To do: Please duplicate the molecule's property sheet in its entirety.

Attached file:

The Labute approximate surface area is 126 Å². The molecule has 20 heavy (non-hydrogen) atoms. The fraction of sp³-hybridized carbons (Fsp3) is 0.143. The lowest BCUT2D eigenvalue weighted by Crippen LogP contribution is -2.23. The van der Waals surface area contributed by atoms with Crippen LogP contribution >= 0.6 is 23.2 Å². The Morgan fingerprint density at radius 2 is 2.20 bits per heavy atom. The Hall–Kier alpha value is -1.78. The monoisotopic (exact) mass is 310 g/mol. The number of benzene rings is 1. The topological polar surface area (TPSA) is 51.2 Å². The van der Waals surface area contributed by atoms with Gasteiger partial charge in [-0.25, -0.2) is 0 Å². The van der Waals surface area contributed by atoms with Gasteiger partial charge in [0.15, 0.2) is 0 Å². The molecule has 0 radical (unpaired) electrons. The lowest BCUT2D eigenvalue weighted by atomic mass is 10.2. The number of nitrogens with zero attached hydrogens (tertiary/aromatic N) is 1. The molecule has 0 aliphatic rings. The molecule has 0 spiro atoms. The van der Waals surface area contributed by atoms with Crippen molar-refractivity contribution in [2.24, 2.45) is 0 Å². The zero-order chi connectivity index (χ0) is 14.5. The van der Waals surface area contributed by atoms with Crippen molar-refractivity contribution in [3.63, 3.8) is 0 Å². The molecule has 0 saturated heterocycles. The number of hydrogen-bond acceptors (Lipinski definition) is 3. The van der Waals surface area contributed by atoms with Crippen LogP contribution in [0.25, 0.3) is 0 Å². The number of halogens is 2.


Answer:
The Labute approximate surface area is 126 Å². The molecule has 20 heavy (non-hydrogen) atoms. The fraction of sp³-hybridized carbons (Fsp3) is 0.143. The lowest BCUT2D eigenvalue weighted by Crippen LogP contribution is -2.23. The van der Waals surface area contributed by atoms with Crippen LogP contribution >= 0.6 is 23.2 Å². The Morgan fingerprint density at radius 2 is 2.20 bits per heavy atom. The Hall–Kier alpha value is -1.78. The monoisotopic (exact) mass is 310 g/mol. The number of benzene rings is 1. The topological polar surface area (TPSA) is 51.2 Å². The van der Waals surface area contributed by atoms with Gasteiger partial charge in [-0.25, -0.2) is 0 Å². The van der Waals surface area contributed by atoms with Gasteiger partial charge in [0.15, 0.2) is 0 Å². The molecule has 0 radical (unpaired) electrons. The lowest BCUT2D eigenvalue weighted by atomic mass is 10.2. The number of nitrogens with zero attached hydrogens (tertiary/aromatic N) is 1. The molecule has 0 aliphatic rings. The molecule has 0 spiro atoms. The van der Waals surface area contributed by atoms with Crippen molar-refractivity contribution in [2.24, 2.45) is 0 Å². The zero-order chi connectivity index (χ0) is 14.5. The van der Waals surface area contributed by atoms with Crippen molar-refractivity contribution in [3.63, 3.8) is 0 Å². The molecule has 0 saturated heterocycles. The number of hydrogen-bond acceptors (Lipinski definition) is 3. The van der Waals surface area contributed by atoms with Crippen LogP contribution in [0.25, 0.3) is 0 Å². The number of halogens is 2.